2018-06-12 07:15:49 UTC
A robot wakes up after a war that seems to have killed everyone and everything. Shortly meets another robot survivor who at first seems to be either an enemy or crazy or an idiot.
-spoilers beyond this point-
-really, dumping the entire plot-
The story is really about prejudice about stereotypically male vs female outlooks, or science vs art, etc.
It's told from the pov of the "male" robot, and shows "him" at first distrusting this new robot he meets because it doesn't behave in ways that make any sense to him, seems to have lied to him, and then he discovers it didn't lie, but instead must be an idiot.
While the reader recognizes the new robot is neither irrational nor insincere nor idiot, but is simply different from the pov robot. Specifically, in many of the same ways that females are (stereotypically anyway) different from males.
She behaves strangely (from his pov) because she is simply different from him. For instance if she is out in the open, he can only guess it's some kind of bait for a trap, but there is no trap or anything, she just doesn't think like he does. He thought she lied to him because she claimed to be trapped when she wasn't. Then he discovers she wasn't lying, and decides she was instead an idiot, because she *was* actually "trapped" in her hidy hole after all, but only because she simply couldn't figure out how the simple mechanical latch on her door worked.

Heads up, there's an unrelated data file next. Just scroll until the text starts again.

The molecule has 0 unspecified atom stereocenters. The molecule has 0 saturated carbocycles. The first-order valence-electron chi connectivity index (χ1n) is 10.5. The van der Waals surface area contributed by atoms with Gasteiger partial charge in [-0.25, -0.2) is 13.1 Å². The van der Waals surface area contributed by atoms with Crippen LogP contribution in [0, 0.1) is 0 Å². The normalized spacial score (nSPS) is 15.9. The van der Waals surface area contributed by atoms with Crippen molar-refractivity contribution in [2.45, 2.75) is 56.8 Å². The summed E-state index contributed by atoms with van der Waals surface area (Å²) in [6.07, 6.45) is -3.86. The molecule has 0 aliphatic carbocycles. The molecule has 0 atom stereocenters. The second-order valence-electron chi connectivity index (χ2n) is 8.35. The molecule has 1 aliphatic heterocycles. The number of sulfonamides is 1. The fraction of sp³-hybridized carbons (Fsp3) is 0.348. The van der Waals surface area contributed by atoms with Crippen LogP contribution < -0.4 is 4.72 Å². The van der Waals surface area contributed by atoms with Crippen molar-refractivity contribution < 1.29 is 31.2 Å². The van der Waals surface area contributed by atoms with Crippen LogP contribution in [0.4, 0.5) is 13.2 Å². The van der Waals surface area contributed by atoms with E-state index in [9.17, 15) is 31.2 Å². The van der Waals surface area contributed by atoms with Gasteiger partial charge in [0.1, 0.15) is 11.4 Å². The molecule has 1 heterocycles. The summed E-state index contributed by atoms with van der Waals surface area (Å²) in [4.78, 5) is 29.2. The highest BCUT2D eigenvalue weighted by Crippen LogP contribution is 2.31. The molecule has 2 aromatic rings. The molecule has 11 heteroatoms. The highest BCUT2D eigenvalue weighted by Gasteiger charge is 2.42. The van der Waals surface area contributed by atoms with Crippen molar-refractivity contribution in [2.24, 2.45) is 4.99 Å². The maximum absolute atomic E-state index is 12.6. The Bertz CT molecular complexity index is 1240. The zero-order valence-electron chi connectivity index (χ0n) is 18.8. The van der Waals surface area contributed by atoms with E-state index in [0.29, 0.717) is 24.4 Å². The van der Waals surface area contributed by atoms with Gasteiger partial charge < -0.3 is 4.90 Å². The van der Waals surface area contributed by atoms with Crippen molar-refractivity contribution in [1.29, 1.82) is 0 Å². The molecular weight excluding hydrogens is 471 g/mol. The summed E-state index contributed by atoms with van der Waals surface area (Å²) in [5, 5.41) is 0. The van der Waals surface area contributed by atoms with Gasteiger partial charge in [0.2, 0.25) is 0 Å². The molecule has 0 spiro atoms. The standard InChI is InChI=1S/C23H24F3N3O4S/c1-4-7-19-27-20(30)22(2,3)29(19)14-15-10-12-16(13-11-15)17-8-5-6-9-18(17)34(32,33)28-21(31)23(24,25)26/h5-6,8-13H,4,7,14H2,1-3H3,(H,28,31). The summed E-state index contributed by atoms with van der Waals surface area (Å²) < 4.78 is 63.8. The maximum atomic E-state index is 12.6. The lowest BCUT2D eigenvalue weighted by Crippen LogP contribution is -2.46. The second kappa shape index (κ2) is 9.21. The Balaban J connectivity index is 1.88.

Meanwhile he's having some sort of mental problems dealing with the situation they are in and is losing grip with reality and reason. She ends up being as intelligent as he, and having skills that are as valuable as his, but which are entirely different from his. She ends up helping him regain control of himself and not go crazy and die.
And the end of the story is him recognizing all of this. Holy cow, someone could be different from me and yet be as rational and as valid as me, and in fact I am ignorant of things that other people are knowledgeable and skilled at, and I may need those other things from them the same way they need what I'm good at from me.
I read it as pretty much an Aesops Fable for males to respect females, or for engineers to respect artists, or for warriors to respect philosophers, etc. And I think pretty much only in that one direction. I don't remember the female/nurse/psychologist robot ever having scorn for the male/warrior/mechanic robot, or having to grow and learn in order to overcome any prejudice about the male robot. The story is pretty much the male robot starting out with this prejudice, or more accurately merely ignorance, and losing it.